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Motor Maids ride through Springfield for annual convention

The oldest continuously operated women's motorcycling organization in North America is holding its annual convention in Springfield, Massachusetts this week.

Officials from motor maids said more than 400 women from across the U.S. and Canada participated in a motorcycle parade Tuesday as part of its festivities.

The parade kicked off from Springfield Technical Community College and rode through the Greater Springfield area.

Loretta Myer, of Lansing, Michigan, said she first got into motorbikes through an ex-husband and has been riding ever since. She is considered a Golden Life member since she has been riding with the group for 50 years. She is one of three such members participating in the convention.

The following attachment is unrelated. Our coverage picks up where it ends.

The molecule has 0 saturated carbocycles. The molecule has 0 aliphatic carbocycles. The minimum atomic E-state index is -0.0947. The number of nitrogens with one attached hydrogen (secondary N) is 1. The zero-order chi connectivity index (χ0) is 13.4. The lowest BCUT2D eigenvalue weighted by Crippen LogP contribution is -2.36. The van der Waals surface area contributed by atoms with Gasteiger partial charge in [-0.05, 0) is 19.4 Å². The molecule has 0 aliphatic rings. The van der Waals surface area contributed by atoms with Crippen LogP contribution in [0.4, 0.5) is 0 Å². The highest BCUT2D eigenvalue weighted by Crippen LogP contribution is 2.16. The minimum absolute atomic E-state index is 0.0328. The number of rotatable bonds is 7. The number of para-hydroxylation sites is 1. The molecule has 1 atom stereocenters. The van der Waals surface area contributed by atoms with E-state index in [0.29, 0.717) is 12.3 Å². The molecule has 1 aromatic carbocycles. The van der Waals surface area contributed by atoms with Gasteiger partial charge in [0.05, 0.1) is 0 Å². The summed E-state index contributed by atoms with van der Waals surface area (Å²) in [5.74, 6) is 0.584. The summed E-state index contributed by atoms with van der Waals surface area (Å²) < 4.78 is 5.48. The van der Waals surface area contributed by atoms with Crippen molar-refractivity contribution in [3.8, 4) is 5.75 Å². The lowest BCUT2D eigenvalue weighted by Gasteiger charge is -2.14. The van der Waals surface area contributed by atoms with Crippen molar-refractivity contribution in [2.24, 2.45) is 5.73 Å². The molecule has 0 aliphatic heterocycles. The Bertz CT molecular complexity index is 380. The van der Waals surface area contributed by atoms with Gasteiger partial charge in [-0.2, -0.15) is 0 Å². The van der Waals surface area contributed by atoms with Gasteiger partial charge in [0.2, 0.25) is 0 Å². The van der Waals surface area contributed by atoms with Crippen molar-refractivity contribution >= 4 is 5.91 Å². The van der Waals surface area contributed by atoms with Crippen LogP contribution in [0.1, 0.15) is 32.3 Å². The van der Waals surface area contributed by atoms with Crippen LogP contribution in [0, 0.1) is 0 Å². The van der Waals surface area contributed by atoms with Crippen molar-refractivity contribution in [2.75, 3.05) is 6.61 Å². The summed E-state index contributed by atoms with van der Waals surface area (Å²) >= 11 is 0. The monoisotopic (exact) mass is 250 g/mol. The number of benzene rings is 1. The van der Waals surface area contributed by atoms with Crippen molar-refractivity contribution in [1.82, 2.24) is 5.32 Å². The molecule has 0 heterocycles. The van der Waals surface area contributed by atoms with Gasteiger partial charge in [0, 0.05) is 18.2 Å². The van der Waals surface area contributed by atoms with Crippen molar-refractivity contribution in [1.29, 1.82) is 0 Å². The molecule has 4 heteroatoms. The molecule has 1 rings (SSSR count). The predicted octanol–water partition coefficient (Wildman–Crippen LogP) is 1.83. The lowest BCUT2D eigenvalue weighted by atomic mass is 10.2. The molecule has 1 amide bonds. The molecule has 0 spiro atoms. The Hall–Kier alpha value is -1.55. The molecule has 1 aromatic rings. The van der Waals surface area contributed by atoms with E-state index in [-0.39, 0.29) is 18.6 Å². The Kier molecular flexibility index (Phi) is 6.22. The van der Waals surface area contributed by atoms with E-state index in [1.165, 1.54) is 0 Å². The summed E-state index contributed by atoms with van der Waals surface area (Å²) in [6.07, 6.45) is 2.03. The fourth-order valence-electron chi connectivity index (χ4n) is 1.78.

"I drove a school bus for 21 years and I could get on my bike after a really rough day with kids — ten miles down the road I was civil again," she said laughing. "You can get on a bike and there's a freedom. It's you and the bike and mother nature. I love it."

To participate in the convention, participants must ride from their home to Springfield and back. Officials said women rode in from as far as California and Texas.

Springfield Mayor Domenic J. Sarno met with the Motor Maids in downtown Springfield Tuesday where many of the riders were eating and shopping during the convention.

In a prepared statement he welcomed the group back after a previous visit in 2018. He said conventions like this contribute to economic development in the region.

"[They're] staying at our local hotels and dining at our numerous establishments, a tremendous boom for our local economy," he said.

The Motor Maids convention continues through Thursday.

NEPM's Elizabeth Román contributed to this report.

Kari Njiiri is a senior reporter and longtime host and producer of "Jazz Safari," a musical journey through the jazz world and beyond, broadcast Saturday nights on NEPM Radio. He's also the local host of NPR’s "All Things Considered."
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